Tagged: Shared rail-based adventuring
Ticket from Ryde
YES YES, I KNOW: not the most original of titles. But listen, it might have been Ryde on time. Trains on the Isle of Wight *are* very punctual after all.
Or worse, I could have conflated the fact there was quite a din crossing the Solent on a catamaran along with the number of hot drinks consumed during the trip and, punning on one of David Bowie’s less-remembered efforts, offered up Black tea, Wight noise.
Instead I’m sticking with ticket from Ryde – and I don’t care.
The Isle of Wight used to be riddled with railways. Now there is only one. And it’s unlike any other in the land.
Recently I went to see it in the company of my friend David. I don’t think either of us were quite prepared for what greeted us.
Superficially I’d known what to expect: that the railway uses old London Underground trains; that for “old” you should read “very very very old”; and that the train runs right to the very end of the pier at Ryde, from where passengers like ourselves would be disembarking from the catamaran.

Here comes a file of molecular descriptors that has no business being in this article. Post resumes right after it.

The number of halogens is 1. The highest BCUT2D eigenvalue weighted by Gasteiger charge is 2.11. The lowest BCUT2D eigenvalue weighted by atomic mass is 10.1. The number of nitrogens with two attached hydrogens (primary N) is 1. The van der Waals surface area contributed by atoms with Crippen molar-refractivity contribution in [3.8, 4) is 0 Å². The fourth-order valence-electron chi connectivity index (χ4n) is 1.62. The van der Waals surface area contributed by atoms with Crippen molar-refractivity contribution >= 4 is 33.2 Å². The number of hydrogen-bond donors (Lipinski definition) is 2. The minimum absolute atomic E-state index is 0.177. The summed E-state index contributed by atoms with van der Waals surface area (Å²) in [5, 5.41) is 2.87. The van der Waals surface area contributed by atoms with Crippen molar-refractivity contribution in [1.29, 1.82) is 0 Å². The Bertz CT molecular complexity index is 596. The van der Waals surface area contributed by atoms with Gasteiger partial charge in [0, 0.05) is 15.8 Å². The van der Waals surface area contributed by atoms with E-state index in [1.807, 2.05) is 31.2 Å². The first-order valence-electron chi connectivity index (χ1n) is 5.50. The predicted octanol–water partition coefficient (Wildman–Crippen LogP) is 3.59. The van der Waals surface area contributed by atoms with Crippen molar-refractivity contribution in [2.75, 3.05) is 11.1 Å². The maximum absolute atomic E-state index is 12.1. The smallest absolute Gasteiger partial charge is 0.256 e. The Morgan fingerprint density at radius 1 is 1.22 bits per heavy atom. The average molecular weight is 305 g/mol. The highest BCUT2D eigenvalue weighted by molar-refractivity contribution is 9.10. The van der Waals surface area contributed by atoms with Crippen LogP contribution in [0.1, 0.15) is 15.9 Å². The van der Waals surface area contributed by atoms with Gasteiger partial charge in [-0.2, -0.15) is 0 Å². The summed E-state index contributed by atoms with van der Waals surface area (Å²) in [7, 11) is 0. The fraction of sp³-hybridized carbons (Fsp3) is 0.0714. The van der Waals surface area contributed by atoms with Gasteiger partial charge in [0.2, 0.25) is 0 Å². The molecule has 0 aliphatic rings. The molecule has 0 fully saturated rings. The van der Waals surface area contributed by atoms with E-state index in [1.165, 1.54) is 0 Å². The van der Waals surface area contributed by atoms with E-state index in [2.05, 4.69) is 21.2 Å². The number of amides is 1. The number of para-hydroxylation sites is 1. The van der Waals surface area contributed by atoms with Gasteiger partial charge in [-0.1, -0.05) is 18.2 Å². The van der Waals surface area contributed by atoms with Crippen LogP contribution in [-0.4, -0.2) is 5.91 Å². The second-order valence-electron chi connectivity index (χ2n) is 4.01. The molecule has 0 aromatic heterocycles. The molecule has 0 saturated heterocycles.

The reality was not what I had expected. For one thing, I hadn’t imagined just quite how eerie it would be boarding a train with the sea just a metre or so below you, visible between not very thick wooden slats.
Secondly, the disorientation of boarding not just any train but an Underground train with the sea just a metre or so below you made me feel a bit giddy. And not necessarily in a good way.
Quite simply, this combination of elements didn’t feel right. I couldn’t really process them and take in quite what was going on.
All of this was compounded by the way everyone else boarding the train was utterly nonchalent and completely unconcerned. This wholly extraordinary experience for us was wholly ordinary for them. Our fellow passengers were the most unassuming bunch imaginable.
Look, here are some of them:
Then suddenly the train was away, taking a couple of minutes to teeter along the 704 yards of pier before arriving at its very first stop, Ryde Esplanade. Here, unexpectedly, a great number of people got off. I was bemused. Was it really worth them getting on in the first place? Seeing as the train had waited a good 10 minutes at the pier head before departure, it would have been quicker to walk.
Admittedly it would have involved walking along one edge of this:
But what’s not to like about that? A fair deal, as we discovered on the return leg when we decided to do just that, albeit in driving rain.